Call me a coward, but I’ve seen it all in the last three years. Communalism is no longer confined to uneducated class, it’s now being championed and ruthlessly defended by so-called literate and sophiscated class. The thought that we lived barely 15 minutes away from Dadri is chilling.

We all laughed off the Pakistan jibes made by senior BJP leaders such as Giriraj Singh and Mukhtar Abbas Naqvi and fooled ourselves that they were just making political speeches when they threatened Muslims to go to Pakistan.

Their comments, as it emerges now, were part of a larger design to make atmosphere so poisonous that no right-minded people can live in the country.

But it was never this bad. Even in the aftermath of 1992 Babri Masjid demolition, the thought of suspecting our Hindu neighbours never occurred to us.

I remember going for Friday prayers five days after the historic monument was brought down by BJP and it’s affiliate organisations. The mosque was situated right in the middle of a densely populated Hindu neighbourhood without a single Muslim family living there. One couldn’t blame our parents to be worried about our safety while visiting that neighbourhood amidst an incredibly communally charged atmosphere of post 6 December of 92 India.

But, there was no end to our joy when we saw local Hindu residents having formed a human chain around the Mosque so that we could offer namaz without any fear. This was also to reassure us that the action of a bunch of thugs ought not to have shaken our belief about the overwhelming majority of Hindu population who cared about communal harmony and the need to preserve India’s multiculturalism.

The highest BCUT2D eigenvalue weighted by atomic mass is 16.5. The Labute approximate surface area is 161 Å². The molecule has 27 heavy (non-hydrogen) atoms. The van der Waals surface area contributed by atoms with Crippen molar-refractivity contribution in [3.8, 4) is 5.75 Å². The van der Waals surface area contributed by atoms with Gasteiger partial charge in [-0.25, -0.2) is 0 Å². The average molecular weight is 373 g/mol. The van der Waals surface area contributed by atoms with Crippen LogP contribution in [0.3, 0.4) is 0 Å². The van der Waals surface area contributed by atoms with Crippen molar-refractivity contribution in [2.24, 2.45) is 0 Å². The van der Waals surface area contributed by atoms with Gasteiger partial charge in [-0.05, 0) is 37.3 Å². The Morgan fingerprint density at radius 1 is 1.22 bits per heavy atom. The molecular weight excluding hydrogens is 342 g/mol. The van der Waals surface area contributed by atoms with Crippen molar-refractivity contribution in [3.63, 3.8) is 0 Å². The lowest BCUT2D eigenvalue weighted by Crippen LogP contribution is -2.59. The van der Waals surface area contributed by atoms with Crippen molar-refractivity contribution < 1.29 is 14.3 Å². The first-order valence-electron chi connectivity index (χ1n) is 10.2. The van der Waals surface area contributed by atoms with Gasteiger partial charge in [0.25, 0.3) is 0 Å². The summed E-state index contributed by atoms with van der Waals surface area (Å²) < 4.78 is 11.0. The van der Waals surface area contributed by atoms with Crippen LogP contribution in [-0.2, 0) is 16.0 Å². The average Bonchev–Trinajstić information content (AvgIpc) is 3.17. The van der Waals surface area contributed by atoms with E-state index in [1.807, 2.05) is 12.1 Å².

Let a certain party rule Bengal now and you never know what will happen to that mosque.

Last May, we saw what happened in the BJP ruled Haryana where Muslims weren’t allowed to build a mosque despite a Court’s order simply because the villagers hated the sight of a place of worship for minority community in a Hindu-majority village. Muslims’ houses were torched, properties destroyed and they were forced to flee homes for safety.

Also Read: Haryana’s Politics of Hate (COMPLETE DOCUMENTARY)

The death of a three-year-old Syrian child Aylan Kurdi who did not belong to Europe was enough to shake the collective conscience of European nations prompting them to change their immigration policy to accomodate the victims of war. They simply couldn’t care much about the impact on their political future or the country’s economy.

Europe refused to be a mute spectator to the unfolding refugee crisis even though Aylan was not one of them. Akhlaq was one of those 125 crore Indians Modi often claimed he was the prime minister of. His own leaders’ despicable actions followed by his predictable silence paint a different reality.

Time has come for India’s prime minister to prove that his claim to represent the interest of 125 crore Indians isn’t just another lie. For a change, he needs to break his silence on the prevalent politics of hatred his colleagues have been championing particularly in the post 26 May India.

India is desperately looking at him to demonstrate what he wrote on the wall of Facebook HQ through robust actions on the ground. His failure to condemn the murder of Akhlaq will mean only one thing; that he’s the prime minister of only those who agreed with BJP’s brand of politics. Dare I say that the current politics of hate, if not checked, will have far reaching consequences on the integrity of India in time to come.

The author is the Editor-in-Chief of